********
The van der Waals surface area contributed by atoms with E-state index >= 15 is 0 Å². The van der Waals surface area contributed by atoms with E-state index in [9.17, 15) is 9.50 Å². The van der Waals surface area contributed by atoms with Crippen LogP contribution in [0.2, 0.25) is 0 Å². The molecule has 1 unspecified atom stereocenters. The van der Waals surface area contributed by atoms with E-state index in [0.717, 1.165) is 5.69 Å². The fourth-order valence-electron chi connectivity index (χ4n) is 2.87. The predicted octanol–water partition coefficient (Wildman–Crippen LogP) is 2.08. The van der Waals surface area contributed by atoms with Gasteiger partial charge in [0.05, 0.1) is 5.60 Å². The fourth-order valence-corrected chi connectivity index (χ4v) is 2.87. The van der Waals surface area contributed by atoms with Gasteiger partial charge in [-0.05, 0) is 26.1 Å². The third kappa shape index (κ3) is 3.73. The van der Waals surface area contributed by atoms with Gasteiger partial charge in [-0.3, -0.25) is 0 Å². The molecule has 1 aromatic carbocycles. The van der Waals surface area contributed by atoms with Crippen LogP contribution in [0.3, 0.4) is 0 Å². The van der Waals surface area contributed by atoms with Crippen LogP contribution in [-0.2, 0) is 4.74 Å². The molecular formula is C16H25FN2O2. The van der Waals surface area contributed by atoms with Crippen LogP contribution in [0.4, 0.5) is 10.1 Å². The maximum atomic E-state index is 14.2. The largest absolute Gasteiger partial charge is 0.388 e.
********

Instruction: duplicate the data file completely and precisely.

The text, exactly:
The van der Waals surface area contributed by atoms with E-state index >= 15 is 0 Å². The van der Waals surface area contributed by atoms with E-state index in [9.17, 15) is 9.50 Å². The van der Waals surface area contributed by atoms with Crippen LogP contribution in [0.2, 0.25) is 0 Å². The molecule has 1 unspecified atom stereocenters. The van der Waals surface area contributed by atoms with E-state index in [0.717, 1.165) is 5.69 Å². The fourth-order valence-electron chi connectivity index (χ4n) is 2.87. The predicted octanol–water partition coefficient (Wildman–Crippen LogP) is 2.08. The van der Waals surface area contributed by atoms with Gasteiger partial charge in [0.05, 0.1) is 5.60 Å². The fourth-order valence-corrected chi connectivity index (χ4v) is 2.87. The van der Waals surface area contributed by atoms with Gasteiger partial charge in [-0.05, 0) is 26.1 Å². The third kappa shape index (κ3) is 3.73. The van der Waals surface area contributed by atoms with Gasteiger partial charge in [-0.3, -0.25) is 0 Å². The molecule has 1 aromatic carbocycles. The van der Waals surface area contributed by atoms with Crippen LogP contribution in [0.3, 0.4) is 0 Å². The van der Waals surface area contributed by atoms with Crippen LogP contribution in [-0.2, 0) is 4.74 Å². The molecular formula is C16H25FN2O2. The van der Waals surface area contributed by atoms with Crippen LogP contribution in [0.4, 0.5) is 10.1 Å². The maximum atomic E-state index is 14.2. The largest absolute Gasteiger partial charge is 0.388 e.